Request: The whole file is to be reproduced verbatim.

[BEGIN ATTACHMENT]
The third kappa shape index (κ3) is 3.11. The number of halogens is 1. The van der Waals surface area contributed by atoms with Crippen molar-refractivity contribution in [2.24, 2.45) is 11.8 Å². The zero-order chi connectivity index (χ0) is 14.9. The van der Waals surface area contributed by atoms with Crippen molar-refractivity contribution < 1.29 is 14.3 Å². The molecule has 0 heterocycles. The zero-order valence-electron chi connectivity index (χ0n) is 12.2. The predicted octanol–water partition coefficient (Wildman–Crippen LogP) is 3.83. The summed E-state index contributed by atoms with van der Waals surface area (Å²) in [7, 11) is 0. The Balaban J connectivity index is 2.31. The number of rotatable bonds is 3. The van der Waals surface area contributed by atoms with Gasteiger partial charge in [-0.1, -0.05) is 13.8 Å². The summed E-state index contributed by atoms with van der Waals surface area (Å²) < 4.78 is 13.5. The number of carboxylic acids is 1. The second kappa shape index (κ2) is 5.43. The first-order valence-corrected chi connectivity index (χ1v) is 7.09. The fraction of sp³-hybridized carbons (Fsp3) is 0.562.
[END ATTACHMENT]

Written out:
The third kappa shape index (κ3) is 3.11. The number of halogens is 1. The van der Waals surface area contributed by atoms with Crippen molar-refractivity contribution in [2.24, 2.45) is 11.8 Å². The zero-order chi connectivity index (χ0) is 14.9. The van der Waals surface area contributed by atoms with Crippen molar-refractivity contribution < 1.29 is 14.3 Å². The molecule has 0 heterocycles. The zero-order valence-electron chi connectivity index (χ0n) is 12.2. The predicted octanol–water partition coefficient (Wildman–Crippen LogP) is 3.83. The summed E-state index contributed by atoms with van der Waals surface area (Å²) in [7, 11) is 0. The Balaban J connectivity index is 2.31. The number of rotatable bonds is 3. The van der Waals surface area contributed by atoms with Gasteiger partial charge in [-0.1, -0.05) is 13.8 Å². The summed E-state index contributed by atoms with van der Waals surface area (Å²) < 4.78 is 13.5. The number of carboxylic acids is 1. The second kappa shape index (κ2) is 5.43. The first-order valence-corrected chi connectivity index (χ1v) is 7.09. The fraction of sp³-hybridized carbons (Fsp3) is 0.562.